From the rousing derring-do of Susan Elia MacNeal's WWII espionage to the thoughtful examination of China's headlong modernization in Qiu Xiaolong's Inspector Chen police procedurals to Elaine Viets' darkly amusing take on the US economy in her Dead End Jobs mysteries, this jumbo issue of Mystery Scene will kick your summer reading into high gear.
Joe Goodrich considers the stellar career of novelist/screenwriter/film director Nicholas Meyer. (This inspired me to read A View from the Bridge, Meyer's Hollywood memoir, and, in a word: fabulous!) Michael Mallory considers the career of Edgar Wallace, a huge bestseller in his day but now almost forgotten. Also, Martin Edwards chats with English mystery icon Peter Lovesey, Kevin Burton Smith surveys the best send-ups (or is that take-downs?) of detectives in literature and film, and much more.
Even super-sized as this issue is, we still couldn't fit in everything. Be sure to check out our website
over the summer for new articles, interviews, and books reviews.
If you're not a subscriber to our print magazine, you may purchase the Summer Issue #130 here
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. We hope you'll like it so much that you join us as a subscriber in time for the Fall Issue #131 in September.
Editor in chief
Karin Slaughter on Reading
Gone with the Wind
by Margaret Mitchell
"Not many people think of Gone With the Wind as a mystery, but I firmly believe it belongs in that category.
"The first line of Margaret Mitchell's 1939 novel is perhaps the most artfully crafted in modern literature: 'Scarlett O'Hara was not beautiful, but men seldom realized it when caught by her charm...'"
Karin Slaughter's latest is Unseen
(Delacorte Press, July 2013)
"Writers on Reading" is a special ongoing Mystery Scene series available as a first-look exclusive to our newsletter subscribers.
|Author Susan Elia MacNeal's Mr. Churchill's Secretary was nominated for two awards so far this year. Read more about her in the summer issue #130 of Mystery Scene.|
Many Nominations, Many Awards, Less Diversity?
Each year when award nominations come out, some authors' works appear on a couple of different lists. That's understandable because these are talented authors with good books.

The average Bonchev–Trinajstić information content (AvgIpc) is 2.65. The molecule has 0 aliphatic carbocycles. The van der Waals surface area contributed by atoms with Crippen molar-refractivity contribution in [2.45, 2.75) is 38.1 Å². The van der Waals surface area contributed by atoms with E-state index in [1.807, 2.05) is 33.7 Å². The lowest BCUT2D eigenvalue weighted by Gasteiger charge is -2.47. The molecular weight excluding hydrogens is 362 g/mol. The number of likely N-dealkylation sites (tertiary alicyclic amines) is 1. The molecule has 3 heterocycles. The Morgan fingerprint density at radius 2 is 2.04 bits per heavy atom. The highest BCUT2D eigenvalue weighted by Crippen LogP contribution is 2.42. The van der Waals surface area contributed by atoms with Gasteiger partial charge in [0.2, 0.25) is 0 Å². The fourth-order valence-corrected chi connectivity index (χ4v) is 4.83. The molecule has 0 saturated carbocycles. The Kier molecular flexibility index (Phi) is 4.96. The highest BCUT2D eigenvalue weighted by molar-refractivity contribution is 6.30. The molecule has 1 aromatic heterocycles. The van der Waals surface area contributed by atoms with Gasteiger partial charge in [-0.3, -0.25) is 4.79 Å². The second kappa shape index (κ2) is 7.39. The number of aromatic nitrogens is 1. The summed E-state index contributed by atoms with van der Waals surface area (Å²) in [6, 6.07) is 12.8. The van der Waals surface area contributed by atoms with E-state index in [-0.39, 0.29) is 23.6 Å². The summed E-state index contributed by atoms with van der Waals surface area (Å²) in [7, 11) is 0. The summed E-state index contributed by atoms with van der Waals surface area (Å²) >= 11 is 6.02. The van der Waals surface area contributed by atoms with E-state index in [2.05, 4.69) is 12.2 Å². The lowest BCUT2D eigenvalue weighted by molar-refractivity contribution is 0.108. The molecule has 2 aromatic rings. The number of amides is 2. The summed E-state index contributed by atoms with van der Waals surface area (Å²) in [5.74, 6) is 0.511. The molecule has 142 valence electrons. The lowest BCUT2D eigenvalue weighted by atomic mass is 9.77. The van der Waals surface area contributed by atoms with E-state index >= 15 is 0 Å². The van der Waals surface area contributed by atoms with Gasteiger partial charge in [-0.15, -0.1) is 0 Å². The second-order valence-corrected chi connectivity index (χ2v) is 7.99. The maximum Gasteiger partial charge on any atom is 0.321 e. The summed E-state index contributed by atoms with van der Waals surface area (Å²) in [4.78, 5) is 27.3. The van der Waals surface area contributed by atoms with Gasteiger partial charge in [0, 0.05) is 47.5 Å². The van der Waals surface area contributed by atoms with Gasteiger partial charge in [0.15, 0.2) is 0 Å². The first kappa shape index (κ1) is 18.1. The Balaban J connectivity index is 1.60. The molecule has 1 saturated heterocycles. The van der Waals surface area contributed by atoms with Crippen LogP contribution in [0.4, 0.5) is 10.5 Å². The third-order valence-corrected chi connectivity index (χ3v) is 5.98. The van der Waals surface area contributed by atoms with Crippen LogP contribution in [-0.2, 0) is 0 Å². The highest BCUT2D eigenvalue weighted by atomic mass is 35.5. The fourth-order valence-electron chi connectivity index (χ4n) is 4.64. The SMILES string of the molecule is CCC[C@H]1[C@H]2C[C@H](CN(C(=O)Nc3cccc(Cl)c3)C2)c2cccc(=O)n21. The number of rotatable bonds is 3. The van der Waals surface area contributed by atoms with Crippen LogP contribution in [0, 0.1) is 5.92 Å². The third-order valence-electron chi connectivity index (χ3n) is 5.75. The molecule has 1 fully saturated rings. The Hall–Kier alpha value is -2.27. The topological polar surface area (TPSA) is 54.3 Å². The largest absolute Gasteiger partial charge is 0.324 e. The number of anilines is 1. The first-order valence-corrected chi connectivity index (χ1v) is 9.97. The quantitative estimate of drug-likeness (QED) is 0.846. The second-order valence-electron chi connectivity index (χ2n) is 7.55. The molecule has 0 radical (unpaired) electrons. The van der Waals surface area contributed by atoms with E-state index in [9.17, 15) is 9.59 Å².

This year there seems to be even more overlap among the various nominees. Personally, I love it when authors on my best of the year list are nominated for several awards, as happens this year... - Oline Cogdill
Overheard: Piper Kerman, ex-con and author of Orange is the New Black
Taylor Schilling as Piper Chapman, a white, middle-class prison inmate, in
Orange is the New Black premiering as a Netflix exclusive series this July.
"The journey of the sentence, everything around it, transforms [prisoners] in some way. After, you're left with the memories and other vestiges. I think going to war is probably that same type of crucible experience.... There's nothing honorable about committing a crime and going to prison, but it's still a crucible experience."
- Piper Kerman, the author of Orange is the New Black: My Year in a Women's Prison, which inspired the new series of the same name debuting on Netflix this July. The television series is by Jenji Kohan, the creator behind Weeds.
: Murder She Taught: The Puzzling Career of Hildegarde Withers. The Penguin Pool Murder
is a fascinating snapshot of 1929 New York City following the stock market crash, and a remarkable document of an author's on-the-job training.
A groundbreaking cartoon and one of the coolest things ever on the tube.
Blog: Ian Fleming and Raymond Chandler.
Ian Fleming would have turned 105 years old on May 28. His birthday was discussed all over the web and on social media.
: Shamus Award Finalists
. The Private Eye Writers of America has announced the finalists for the Shamus Awards for works published in 2012.
: Summer Books.
Get your summer started with some great new reads.
Established in 1985, Mystery Scene Magazine is the oldest, largest, and most authoritative guide to the crime fiction genre.
#130, Summer 2013
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